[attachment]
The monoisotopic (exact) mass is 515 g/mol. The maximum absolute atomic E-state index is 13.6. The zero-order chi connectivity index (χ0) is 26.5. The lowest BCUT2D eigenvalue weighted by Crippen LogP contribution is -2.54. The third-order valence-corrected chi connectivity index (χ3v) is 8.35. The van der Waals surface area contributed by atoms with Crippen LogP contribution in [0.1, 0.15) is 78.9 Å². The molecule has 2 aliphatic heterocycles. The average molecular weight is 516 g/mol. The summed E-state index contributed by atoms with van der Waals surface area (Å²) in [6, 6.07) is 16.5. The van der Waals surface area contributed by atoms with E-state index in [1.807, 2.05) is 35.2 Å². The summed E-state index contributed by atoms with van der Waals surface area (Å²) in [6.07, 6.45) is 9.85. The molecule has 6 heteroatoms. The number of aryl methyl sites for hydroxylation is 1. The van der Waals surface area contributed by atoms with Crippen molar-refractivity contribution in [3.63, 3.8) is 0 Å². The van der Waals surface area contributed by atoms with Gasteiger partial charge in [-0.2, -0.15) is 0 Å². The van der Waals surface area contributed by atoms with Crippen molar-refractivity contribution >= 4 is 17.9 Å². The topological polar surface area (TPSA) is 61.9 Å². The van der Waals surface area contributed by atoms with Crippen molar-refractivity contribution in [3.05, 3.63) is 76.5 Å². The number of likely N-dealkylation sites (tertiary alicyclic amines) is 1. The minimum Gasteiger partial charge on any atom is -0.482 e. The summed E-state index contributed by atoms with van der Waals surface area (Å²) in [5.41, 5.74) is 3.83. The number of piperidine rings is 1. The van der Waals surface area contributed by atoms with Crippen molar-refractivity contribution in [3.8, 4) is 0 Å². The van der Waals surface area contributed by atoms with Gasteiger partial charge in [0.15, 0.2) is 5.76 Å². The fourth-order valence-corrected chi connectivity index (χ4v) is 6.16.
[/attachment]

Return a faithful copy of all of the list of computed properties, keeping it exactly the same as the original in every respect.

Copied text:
The monoisotopic (exact) mass is 515 g/mol. The maximum absolute atomic E-state index is 13.6. The zero-order chi connectivity index (χ0) is 26.5. The lowest BCUT2D eigenvalue weighted by Crippen LogP contribution is -2.54. The third-order valence-corrected chi connectivity index (χ3v) is 8.35. The van der Waals surface area contributed by atoms with Crippen LogP contribution in [0.1, 0.15) is 78.9 Å². The molecule has 2 aliphatic heterocycles. The average molecular weight is 516 g/mol. The summed E-state index contributed by atoms with van der Waals surface area (Å²) in [6, 6.07) is 16.5. The van der Waals surface area contributed by atoms with E-state index in [1.807, 2.05) is 35.2 Å². The summed E-state index contributed by atoms with van der Waals surface area (Å²) in [6.07, 6.45) is 9.85. The molecule has 6 heteroatoms. The number of aryl methyl sites for hydroxylation is 1. The van der Waals surface area contributed by atoms with Crippen molar-refractivity contribution in [3.63, 3.8) is 0 Å². The van der Waals surface area contributed by atoms with Gasteiger partial charge in [-0.2, -0.15) is 0 Å². The van der Waals surface area contributed by atoms with Crippen molar-refractivity contribution >= 4 is 17.9 Å². The topological polar surface area (TPSA) is 61.9 Å². The van der Waals surface area contributed by atoms with Crippen molar-refractivity contribution in [3.05, 3.63) is 76.5 Å². The number of likely N-dealkylation sites (tertiary alicyclic amines) is 1. The minimum Gasteiger partial charge on any atom is -0.482 e. The summed E-state index contributed by atoms with van der Waals surface area (Å²) in [5.41, 5.74) is 3.83. The number of piperidine rings is 1. The van der Waals surface area contributed by atoms with Crippen molar-refractivity contribution in [3.8, 4) is 0 Å². The van der Waals surface area contributed by atoms with Gasteiger partial charge in [0.15, 0.2) is 5.76 Å². The fourth-order valence-corrected chi connectivity index (χ4v) is 6.16.